Mobile – The Key to Challenger Bank Digital Strategy around the World

Mobile banking is becoming an increasingly important part of digital banking strategy around the world, particularly in emerging economies where a mobile phone is often a consumer’s best or only Internet access device.

Getting the mobile experience right is essential for challenger banks – the ones with big ambitions but less mindshare and market share and real estate. When you do not have as many bank branches as the competition, providing opportunities for customers to access services without visiting a branch levels the playing field. Done right, it is also a better, more streamlined experience for the customer and allows the bank to deliver services at a lower cost of operations.

I’m not the only one to see revolutionary potential. In a recent report on Digital Finance for All, the global consulting firm McKinsey predicted, “Delivering financial services by mobile phone could benefit billions of people by spurring inclusive growth that adds $3.7 trillion to the GDP of emerging economies within a decade.” By 2020, McKinsey projects that more than 90% of the adult population in emerging economies will have a mobile phone subscription. That’s true for more than 80% of adults today. Many of those mobile phone users have access to data speeds of 3G or better, at least in urban areas.

The dominant banks in each market can exploit this potential, too, and some are. On the other hand, incumbents can be complacent, expecting their success in the digital frontier to be as inevitable as in other market segments. I know of banks who stick to a schedule of releasing new software once a year, if not once every two years, which is hardly the pace of innovation we expect from the online world.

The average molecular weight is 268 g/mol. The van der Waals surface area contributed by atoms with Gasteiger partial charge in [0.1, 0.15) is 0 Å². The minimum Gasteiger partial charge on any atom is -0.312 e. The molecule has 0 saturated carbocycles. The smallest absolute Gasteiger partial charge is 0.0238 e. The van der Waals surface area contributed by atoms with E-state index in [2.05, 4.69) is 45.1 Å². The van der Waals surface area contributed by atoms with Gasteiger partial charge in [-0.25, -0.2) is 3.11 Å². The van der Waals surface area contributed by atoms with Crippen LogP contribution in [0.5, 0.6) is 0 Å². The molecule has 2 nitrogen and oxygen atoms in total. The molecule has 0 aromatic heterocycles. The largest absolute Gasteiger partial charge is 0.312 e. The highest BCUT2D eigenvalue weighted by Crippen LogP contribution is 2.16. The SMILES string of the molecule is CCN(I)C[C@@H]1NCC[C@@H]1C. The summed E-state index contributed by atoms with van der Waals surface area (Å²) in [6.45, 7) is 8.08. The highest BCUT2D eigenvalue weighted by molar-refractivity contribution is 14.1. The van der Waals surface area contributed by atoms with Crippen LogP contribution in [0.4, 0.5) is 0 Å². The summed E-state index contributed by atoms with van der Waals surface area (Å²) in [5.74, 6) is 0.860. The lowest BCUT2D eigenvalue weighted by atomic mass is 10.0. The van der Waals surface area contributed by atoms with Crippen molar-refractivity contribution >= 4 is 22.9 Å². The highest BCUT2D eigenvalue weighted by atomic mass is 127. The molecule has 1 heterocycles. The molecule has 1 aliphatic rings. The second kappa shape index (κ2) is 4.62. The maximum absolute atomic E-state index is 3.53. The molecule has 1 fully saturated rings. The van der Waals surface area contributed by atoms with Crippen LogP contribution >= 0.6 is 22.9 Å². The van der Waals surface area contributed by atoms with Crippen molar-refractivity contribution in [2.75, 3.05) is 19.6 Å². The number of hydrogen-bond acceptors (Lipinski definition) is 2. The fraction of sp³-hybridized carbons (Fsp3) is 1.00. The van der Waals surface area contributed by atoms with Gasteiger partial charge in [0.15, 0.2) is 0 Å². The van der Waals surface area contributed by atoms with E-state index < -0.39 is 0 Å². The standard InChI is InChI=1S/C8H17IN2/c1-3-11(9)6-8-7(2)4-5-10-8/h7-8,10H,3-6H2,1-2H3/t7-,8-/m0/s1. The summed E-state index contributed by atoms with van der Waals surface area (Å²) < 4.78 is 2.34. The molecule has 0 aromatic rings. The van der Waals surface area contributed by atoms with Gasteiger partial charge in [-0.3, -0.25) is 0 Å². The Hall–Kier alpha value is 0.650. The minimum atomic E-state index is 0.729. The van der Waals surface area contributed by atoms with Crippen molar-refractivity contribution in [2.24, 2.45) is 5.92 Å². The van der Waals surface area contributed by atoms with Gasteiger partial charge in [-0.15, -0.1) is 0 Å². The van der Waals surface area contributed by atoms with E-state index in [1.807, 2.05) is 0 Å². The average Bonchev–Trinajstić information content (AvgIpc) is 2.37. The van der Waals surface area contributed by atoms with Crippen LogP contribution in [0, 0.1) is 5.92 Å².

That leaves an opening for challenger banks who can move at a faster pace, while being more creative and more responsive to their customers. Midsize banks looking for growth have an opportunity here, but they are also threatened by digital-only challengers who have the potential to move even faster without operating any branches at all.

For example, Thailand’s TMB Bank trails some larger competitors in size but it was the first to introduce a mobile banking app specifically for small to midsize businesses. More than any one app or app feature, Martijn Van Keulen, Head of Digital Channels & UX at TMB, sees maintaining a rapid pace of development as his best asset. Since joining TMB in 2015 from ING in The Netherlands, Martijn has led a series of initiatives, together with his Technology colleagues, to create and improve mobile banking experiences for TMB’s retail customers.

One of these initiatives is ME by TMB which is a digital-only savings proposition, unique in the Thai market place. ME allows retail customers to securely conduct transactions anytime, anywhere, primarily through its ME by TMB App and internet banking. 

“My main focus has been on building the agile software development teams and establishing a heartbeat of continuous releases – at least 5 a year,” Martijn says. “That is what I feel will bring the most value to our customers and the company, especially over a longer period of time.”